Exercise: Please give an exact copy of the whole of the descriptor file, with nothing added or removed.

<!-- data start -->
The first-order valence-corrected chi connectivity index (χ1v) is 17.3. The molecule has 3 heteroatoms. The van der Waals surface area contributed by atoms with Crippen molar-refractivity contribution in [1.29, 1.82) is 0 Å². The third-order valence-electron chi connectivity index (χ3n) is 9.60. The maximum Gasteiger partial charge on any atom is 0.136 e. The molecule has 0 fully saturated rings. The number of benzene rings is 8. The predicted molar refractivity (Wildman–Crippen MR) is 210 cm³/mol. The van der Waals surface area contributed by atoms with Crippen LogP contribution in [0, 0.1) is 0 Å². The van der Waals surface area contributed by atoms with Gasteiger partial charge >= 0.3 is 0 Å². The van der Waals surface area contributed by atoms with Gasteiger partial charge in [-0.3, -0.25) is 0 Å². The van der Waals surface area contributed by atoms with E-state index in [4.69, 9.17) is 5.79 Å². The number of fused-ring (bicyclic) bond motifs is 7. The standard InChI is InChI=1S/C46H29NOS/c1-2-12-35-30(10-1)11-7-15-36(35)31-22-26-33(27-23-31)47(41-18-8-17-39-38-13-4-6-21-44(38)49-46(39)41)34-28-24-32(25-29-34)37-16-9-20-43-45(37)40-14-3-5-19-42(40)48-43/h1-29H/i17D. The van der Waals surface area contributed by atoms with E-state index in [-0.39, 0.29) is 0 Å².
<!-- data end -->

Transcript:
The first-order valence-corrected chi connectivity index (χ1v) is 17.3. The molecule has 3 heteroatoms. The van der Waals surface area contributed by atoms with Crippen molar-refractivity contribution in [1.29, 1.82) is 0 Å². The third-order valence-electron chi connectivity index (χ3n) is 9.60. The maximum Gasteiger partial charge on any atom is 0.136 e. The molecule has 0 fully saturated rings. The number of benzene rings is 8. The predicted molar refractivity (Wildman–Crippen MR) is 210 cm³/mol. The van der Waals surface area contributed by atoms with Crippen LogP contribution in [0, 0.1) is 0 Å². The van der Waals surface area contributed by atoms with Gasteiger partial charge >= 0.3 is 0 Å². The van der Waals surface area contributed by atoms with Gasteiger partial charge in [-0.3, -0.25) is 0 Å². The van der Waals surface area contributed by atoms with E-state index in [4.69, 9.17) is 5.79 Å². The number of fused-ring (bicyclic) bond motifs is 7. The standard InChI is InChI=1S/C46H29NOS/c1-2-12-35-30(10-1)11-7-15-36(35)31-22-26-33(27-23-31)47(41-18-8-17-39-38-13-4-6-21-44(38)49-46(39)41)34-28-24-32(25-29-34)37-16-9-20-43-45(37)40-14-3-5-19-42(40)48-43/h1-29H/i17D. The van der Waals surface area contributed by atoms with E-state index in [-0.39, 0.29) is 0 Å².